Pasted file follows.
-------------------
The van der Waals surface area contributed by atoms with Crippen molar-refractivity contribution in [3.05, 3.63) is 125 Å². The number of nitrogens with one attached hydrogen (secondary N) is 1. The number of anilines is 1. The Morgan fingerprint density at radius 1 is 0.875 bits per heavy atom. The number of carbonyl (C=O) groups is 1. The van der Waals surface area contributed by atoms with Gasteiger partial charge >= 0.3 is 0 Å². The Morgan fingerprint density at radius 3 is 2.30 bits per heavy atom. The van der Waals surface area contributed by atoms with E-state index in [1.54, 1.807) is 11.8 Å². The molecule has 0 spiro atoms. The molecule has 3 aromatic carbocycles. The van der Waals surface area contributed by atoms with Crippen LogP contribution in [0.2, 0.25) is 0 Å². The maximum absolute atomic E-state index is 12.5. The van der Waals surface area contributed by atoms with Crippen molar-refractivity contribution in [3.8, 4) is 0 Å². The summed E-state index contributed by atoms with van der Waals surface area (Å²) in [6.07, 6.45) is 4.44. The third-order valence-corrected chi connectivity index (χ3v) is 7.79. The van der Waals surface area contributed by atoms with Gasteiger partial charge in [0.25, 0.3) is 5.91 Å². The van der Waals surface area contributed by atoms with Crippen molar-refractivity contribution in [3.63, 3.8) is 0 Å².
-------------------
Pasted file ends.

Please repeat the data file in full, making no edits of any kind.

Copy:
The van der Waals surface area contributed by atoms with Crippen molar-refractivity contribution in [3.05, 3.63) is 125 Å². The number of nitrogens with one attached hydrogen (secondary N) is 1. The number of anilines is 1. The Morgan fingerprint density at radius 1 is 0.875 bits per heavy atom. The number of carbonyl (C=O) groups is 1. The van der Waals surface area contributed by atoms with Gasteiger partial charge >= 0.3 is 0 Å². The Morgan fingerprint density at radius 3 is 2.30 bits per heavy atom. The van der Waals surface area contributed by atoms with E-state index in [1.54, 1.807) is 11.8 Å². The molecule has 0 spiro atoms. The molecule has 3 aromatic carbocycles. The van der Waals surface area contributed by atoms with Crippen LogP contribution in [0.2, 0.25) is 0 Å². The maximum absolute atomic E-state index is 12.5. The van der Waals surface area contributed by atoms with Crippen molar-refractivity contribution in [3.8, 4) is 0 Å². The summed E-state index contributed by atoms with van der Waals surface area (Å²) in [6.07, 6.45) is 4.44. The third-order valence-corrected chi connectivity index (χ3v) is 7.79. The van der Waals surface area contributed by atoms with Gasteiger partial charge in [0.25, 0.3) is 5.91 Å². The van der Waals surface area contributed by atoms with Crippen molar-refractivity contribution in [3.63, 3.8) is 0 Å².